NU Online News Service, July 10, 12:17 p.m. – Weiss Ratings Inc., Palm Beach Gardens, Fla., a firm noted for its tough approach to rating the stability of life insurers and other financial services companies, says it found that auditing firms gave a clean bill of health to 94% of 33 public companies that were later accused of having accounting problems.

Only one auditing firm, PricewaterhouseCoopers L.L.P., New York, issued a “going concern” warning on any of the 33 companies, Weiss says.

PricewaterhouseCoopers audited seven of the companies and issued going-concern warnings for two, Weiss says.

Weiss also found that auditors gave clean audits to 42% of the 228 public companies that filed for bankruptcy between Jan. 1, 2001, and June 30, 2002.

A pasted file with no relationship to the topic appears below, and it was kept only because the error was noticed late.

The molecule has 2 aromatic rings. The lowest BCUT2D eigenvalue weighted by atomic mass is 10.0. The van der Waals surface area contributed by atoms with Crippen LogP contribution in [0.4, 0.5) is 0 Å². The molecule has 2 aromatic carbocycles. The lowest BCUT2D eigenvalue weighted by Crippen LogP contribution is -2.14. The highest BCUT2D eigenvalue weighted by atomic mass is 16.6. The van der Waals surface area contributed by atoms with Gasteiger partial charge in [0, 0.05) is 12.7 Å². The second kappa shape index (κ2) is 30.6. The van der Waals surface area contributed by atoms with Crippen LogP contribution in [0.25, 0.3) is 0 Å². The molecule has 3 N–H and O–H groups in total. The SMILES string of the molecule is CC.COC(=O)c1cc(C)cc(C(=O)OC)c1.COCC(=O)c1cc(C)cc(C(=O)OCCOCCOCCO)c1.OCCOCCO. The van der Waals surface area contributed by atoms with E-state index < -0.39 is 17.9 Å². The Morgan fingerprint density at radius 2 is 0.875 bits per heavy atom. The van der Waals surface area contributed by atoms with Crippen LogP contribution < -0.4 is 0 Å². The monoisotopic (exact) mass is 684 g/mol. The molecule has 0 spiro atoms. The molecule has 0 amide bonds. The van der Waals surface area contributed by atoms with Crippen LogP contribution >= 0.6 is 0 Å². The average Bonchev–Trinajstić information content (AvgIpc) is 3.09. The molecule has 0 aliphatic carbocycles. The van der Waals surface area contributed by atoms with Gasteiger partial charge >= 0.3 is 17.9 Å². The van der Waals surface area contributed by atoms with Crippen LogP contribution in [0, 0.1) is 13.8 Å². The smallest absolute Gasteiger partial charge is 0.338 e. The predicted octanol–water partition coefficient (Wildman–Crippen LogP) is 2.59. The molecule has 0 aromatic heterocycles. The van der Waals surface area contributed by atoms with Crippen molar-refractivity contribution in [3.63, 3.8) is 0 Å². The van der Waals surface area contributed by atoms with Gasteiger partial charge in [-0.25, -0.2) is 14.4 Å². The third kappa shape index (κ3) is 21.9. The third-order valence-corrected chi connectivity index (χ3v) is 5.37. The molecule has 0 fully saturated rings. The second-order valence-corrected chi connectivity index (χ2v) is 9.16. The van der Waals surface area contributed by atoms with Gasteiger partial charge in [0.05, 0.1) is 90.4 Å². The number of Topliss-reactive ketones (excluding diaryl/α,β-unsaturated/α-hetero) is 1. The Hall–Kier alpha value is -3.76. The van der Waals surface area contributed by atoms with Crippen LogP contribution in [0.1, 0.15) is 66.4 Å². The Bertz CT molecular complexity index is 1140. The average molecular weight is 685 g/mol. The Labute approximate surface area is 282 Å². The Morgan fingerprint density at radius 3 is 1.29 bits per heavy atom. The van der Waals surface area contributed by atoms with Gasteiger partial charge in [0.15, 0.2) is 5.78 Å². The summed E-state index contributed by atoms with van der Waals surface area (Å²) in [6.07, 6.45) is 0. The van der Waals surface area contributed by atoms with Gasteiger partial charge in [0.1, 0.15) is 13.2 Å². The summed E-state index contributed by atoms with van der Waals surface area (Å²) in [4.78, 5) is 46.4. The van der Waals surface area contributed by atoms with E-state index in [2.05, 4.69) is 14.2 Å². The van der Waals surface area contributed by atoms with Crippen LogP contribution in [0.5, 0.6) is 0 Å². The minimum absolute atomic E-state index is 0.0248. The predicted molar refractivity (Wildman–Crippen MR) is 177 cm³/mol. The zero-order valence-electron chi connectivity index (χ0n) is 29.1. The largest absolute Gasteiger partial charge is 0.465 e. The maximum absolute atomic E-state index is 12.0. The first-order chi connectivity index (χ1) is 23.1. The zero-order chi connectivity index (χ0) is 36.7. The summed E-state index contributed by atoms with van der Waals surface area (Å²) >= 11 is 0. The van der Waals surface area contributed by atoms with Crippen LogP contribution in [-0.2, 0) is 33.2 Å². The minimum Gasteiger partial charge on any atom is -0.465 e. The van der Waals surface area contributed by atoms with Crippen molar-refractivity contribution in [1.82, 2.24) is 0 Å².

Auditors issued going-concern warnings for 58% of the companies.

Ernst & Young L.L.P., New York, and PricewaterhouseCoopers, which audited 84 of the companies, had the best record of identifying failing companies. They both issued going-concern warnings for more than 60% of the companies that later filed for bankruptcy, Weiss says.

PricewaterhouseCoopers was the quickest of the Big Five accounting firms to issue going-concern warnings. When it issued warnings, it issued them an average of 245 days before the audited companies filed for bankruptcy. That compares with an average of 209 days for the other Big Five firms, and an average of 231 days for smaller accounting firms that audited public companies, Weiss says.